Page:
Curious Trends


Musical instruments: icons of modern design art

In the age of digital music, traditional and vintage musical instruments are increasingly viewed as something of a curiosity. Handmade by artisans working in small, independent workshops, musical instruments are the epitome of slow style. Their unique design and distinctive style has inspired artists throughout the centuries, but now musical instruments are being conferred the status of pieces of design art in their own right.

One of the key influences behind the current fascination with musical instruments is Cubist artwork, especially paintings by Picasso and Braque. Many sources cite Braque as being surrounded by musical instruments in his studio. Anne Gantefuhrer-Trier credits Braque with being the "first Cubist artist to integrate musical instruments into his compositions" from the early 20th century.

Cubist style was popularized in the 1950s and early ‘60s, when it featured widely on pieces of furniture and decorative objets d’art - as in the case of this 1950s cocktail cabinet. Retro pieces like this are now much sought after at vintage fairs and auctions.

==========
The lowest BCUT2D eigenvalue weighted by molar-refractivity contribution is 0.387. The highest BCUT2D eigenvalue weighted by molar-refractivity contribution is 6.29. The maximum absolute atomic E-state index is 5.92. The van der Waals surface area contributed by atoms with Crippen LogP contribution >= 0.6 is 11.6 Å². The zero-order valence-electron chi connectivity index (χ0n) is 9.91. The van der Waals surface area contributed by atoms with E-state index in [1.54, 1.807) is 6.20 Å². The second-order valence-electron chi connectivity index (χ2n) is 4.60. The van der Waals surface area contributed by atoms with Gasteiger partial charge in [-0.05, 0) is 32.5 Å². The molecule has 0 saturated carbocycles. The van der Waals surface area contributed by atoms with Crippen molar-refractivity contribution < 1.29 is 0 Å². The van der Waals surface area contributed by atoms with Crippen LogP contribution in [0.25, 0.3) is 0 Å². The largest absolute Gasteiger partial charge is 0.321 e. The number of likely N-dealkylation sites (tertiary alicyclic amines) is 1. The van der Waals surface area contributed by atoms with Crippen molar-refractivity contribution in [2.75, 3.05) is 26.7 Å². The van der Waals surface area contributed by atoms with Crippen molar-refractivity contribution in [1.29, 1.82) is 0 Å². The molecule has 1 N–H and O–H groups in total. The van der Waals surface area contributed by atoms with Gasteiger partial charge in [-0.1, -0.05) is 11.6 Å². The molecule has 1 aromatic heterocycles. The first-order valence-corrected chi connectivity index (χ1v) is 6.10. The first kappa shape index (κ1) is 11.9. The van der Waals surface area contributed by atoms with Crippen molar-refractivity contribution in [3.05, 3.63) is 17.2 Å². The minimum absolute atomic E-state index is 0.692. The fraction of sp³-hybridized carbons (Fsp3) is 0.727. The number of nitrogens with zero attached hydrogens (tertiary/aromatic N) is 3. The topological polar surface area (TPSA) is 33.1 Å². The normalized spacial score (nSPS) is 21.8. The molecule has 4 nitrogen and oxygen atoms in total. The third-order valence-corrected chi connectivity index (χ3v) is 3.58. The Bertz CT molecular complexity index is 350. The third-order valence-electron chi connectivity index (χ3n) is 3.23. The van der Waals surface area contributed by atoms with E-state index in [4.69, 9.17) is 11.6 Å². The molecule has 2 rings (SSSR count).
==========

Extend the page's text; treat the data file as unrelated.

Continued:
The Cubist style seems to have inspired Bill Woodrow in a series of artworks featuring musical instruments he created during the 1980s.

In the late ‘80s and early ‘90s, Sue Timney’s colourful prints also featured Cubist style musical instruments – her designs are also experiencing something of a revival.

Vintage musical instruments are also being displayed as pieces of art, or upcycled into pieces of furniture and design art in homes and at museums.

Catherine Videlaine’s arty accordion sculptures turn old instruments into modern mobiles and unique lamps.

Kitsch retro holiday souvenirs featuring musical instruments are also becoming popular, along with old sheet music, inventively upcycled (by means of decoupage) to adorn home furnishings and luggage. Pieces of newspaper and sheet music were often included in collages created by the Synthetic Cubist movement developed by Picasso, Braque and Juan Gris between 1912 and 1919.

Recently musical instruments are also reappearing in contemporary art – as in Jim Lambe’s ‘found flowers’ series, currently available at Other Critera. Lambe says the portraits of musicians such as Dizzy Gillespie, Miles Davis and Chuck Berry, are “in keeping with my usual practice of using found or thrift-shop objects and especially music memorabilia.” He combines pop posters with cut up flower paintings to create his collages.

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